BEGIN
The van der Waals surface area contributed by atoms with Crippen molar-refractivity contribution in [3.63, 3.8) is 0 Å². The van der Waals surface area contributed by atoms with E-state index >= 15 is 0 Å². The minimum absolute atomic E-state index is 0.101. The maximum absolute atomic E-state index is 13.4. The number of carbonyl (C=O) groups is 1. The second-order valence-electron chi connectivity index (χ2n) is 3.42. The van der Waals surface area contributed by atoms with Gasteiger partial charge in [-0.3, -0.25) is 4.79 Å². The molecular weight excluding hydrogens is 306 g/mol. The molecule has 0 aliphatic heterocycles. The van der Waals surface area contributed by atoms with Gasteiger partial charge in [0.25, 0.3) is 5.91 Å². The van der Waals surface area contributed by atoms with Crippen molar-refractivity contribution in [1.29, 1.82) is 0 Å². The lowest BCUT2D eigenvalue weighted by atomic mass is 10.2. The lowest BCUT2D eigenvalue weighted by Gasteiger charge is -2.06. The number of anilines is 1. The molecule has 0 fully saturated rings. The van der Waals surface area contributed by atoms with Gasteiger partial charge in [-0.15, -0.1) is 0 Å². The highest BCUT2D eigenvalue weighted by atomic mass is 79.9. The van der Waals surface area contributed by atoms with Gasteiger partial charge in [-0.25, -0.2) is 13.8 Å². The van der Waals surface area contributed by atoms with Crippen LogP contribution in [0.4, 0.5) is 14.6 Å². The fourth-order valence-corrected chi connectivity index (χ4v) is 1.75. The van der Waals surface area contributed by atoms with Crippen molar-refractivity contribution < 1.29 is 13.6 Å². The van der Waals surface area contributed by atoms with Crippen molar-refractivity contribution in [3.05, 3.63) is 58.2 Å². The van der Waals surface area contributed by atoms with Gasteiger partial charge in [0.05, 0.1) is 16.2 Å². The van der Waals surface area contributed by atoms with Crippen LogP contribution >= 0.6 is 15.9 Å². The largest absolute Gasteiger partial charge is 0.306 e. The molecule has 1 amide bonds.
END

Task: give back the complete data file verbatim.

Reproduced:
The van der Waals surface area contributed by atoms with Crippen molar-refractivity contribution in [3.63, 3.8) is 0 Å². The van der Waals surface area contributed by atoms with E-state index >= 15 is 0 Å². The minimum absolute atomic E-state index is 0.101. The maximum absolute atomic E-state index is 13.4. The number of carbonyl (C=O) groups is 1. The second-order valence-electron chi connectivity index (χ2n) is 3.42. The van der Waals surface area contributed by atoms with Gasteiger partial charge in [-0.3, -0.25) is 4.79 Å². The molecular weight excluding hydrogens is 306 g/mol. The molecule has 0 aliphatic heterocycles. The van der Waals surface area contributed by atoms with Gasteiger partial charge in [0.25, 0.3) is 5.91 Å². The van der Waals surface area contributed by atoms with Crippen molar-refractivity contribution in [1.29, 1.82) is 0 Å². The lowest BCUT2D eigenvalue weighted by atomic mass is 10.2. The lowest BCUT2D eigenvalue weighted by Gasteiger charge is -2.06. The number of anilines is 1. The molecule has 0 fully saturated rings. The van der Waals surface area contributed by atoms with Gasteiger partial charge in [-0.15, -0.1) is 0 Å². The highest BCUT2D eigenvalue weighted by atomic mass is 79.9. The van der Waals surface area contributed by atoms with Gasteiger partial charge in [-0.25, -0.2) is 13.8 Å². The van der Waals surface area contributed by atoms with Crippen LogP contribution in [0.4, 0.5) is 14.6 Å². The fourth-order valence-corrected chi connectivity index (χ4v) is 1.75. The van der Waals surface area contributed by atoms with Crippen molar-refractivity contribution < 1.29 is 13.6 Å². The van der Waals surface area contributed by atoms with Crippen molar-refractivity contribution in [3.05, 3.63) is 58.2 Å². The van der Waals surface area contributed by atoms with Gasteiger partial charge in [0.05, 0.1) is 16.2 Å². The van der Waals surface area contributed by atoms with Crippen LogP contribution >= 0.6 is 15.9 Å². The largest absolute Gasteiger partial charge is 0.306 e. The molecule has 1 amide bonds.